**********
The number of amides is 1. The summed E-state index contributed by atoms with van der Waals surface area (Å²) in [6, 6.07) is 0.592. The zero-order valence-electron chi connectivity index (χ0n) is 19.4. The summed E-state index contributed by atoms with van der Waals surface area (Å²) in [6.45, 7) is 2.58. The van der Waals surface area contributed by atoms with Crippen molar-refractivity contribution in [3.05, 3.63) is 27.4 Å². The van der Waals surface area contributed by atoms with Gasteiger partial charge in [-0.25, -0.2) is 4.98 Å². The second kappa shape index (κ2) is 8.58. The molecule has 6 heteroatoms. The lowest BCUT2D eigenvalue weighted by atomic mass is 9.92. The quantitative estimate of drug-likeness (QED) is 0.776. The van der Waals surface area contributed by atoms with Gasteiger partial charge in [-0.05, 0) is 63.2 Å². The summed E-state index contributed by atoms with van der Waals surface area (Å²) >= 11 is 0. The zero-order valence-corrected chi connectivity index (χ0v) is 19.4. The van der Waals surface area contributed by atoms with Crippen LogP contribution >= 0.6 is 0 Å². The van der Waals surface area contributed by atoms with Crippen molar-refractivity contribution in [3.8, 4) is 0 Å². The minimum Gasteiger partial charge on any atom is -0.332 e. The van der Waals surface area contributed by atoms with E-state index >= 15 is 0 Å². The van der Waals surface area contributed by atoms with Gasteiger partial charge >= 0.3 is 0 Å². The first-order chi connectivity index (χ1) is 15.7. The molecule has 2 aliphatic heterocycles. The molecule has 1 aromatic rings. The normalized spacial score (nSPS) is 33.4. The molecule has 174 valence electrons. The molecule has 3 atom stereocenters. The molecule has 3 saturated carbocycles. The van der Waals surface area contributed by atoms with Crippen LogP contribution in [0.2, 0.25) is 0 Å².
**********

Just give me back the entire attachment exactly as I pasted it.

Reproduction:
The number of amides is 1. The summed E-state index contributed by atoms with van der Waals surface area (Å²) in [6, 6.07) is 0.592. The zero-order valence-electron chi connectivity index (χ0n) is 19.4. The summed E-state index contributed by atoms with van der Waals surface area (Å²) in [6.45, 7) is 2.58. The van der Waals surface area contributed by atoms with Crippen molar-refractivity contribution in [3.05, 3.63) is 27.4 Å². The van der Waals surface area contributed by atoms with Gasteiger partial charge in [-0.25, -0.2) is 4.98 Å². The second kappa shape index (κ2) is 8.58. The molecule has 6 heteroatoms. The lowest BCUT2D eigenvalue weighted by atomic mass is 9.92. The quantitative estimate of drug-likeness (QED) is 0.776. The van der Waals surface area contributed by atoms with Gasteiger partial charge in [-0.05, 0) is 63.2 Å². The summed E-state index contributed by atoms with van der Waals surface area (Å²) >= 11 is 0. The zero-order valence-corrected chi connectivity index (χ0v) is 19.4. The van der Waals surface area contributed by atoms with Crippen LogP contribution >= 0.6 is 0 Å². The van der Waals surface area contributed by atoms with Crippen molar-refractivity contribution in [3.8, 4) is 0 Å². The minimum Gasteiger partial charge on any atom is -0.332 e. The van der Waals surface area contributed by atoms with E-state index >= 15 is 0 Å². The van der Waals surface area contributed by atoms with Gasteiger partial charge >= 0.3 is 0 Å². The first-order chi connectivity index (χ1) is 15.7. The molecule has 2 aliphatic heterocycles. The molecule has 1 aromatic rings. The normalized spacial score (nSPS) is 33.4. The molecule has 174 valence electrons. The molecule has 3 atom stereocenters. The molecule has 3 saturated carbocycles. The van der Waals surface area contributed by atoms with Crippen LogP contribution in [0.2, 0.25) is 0 Å².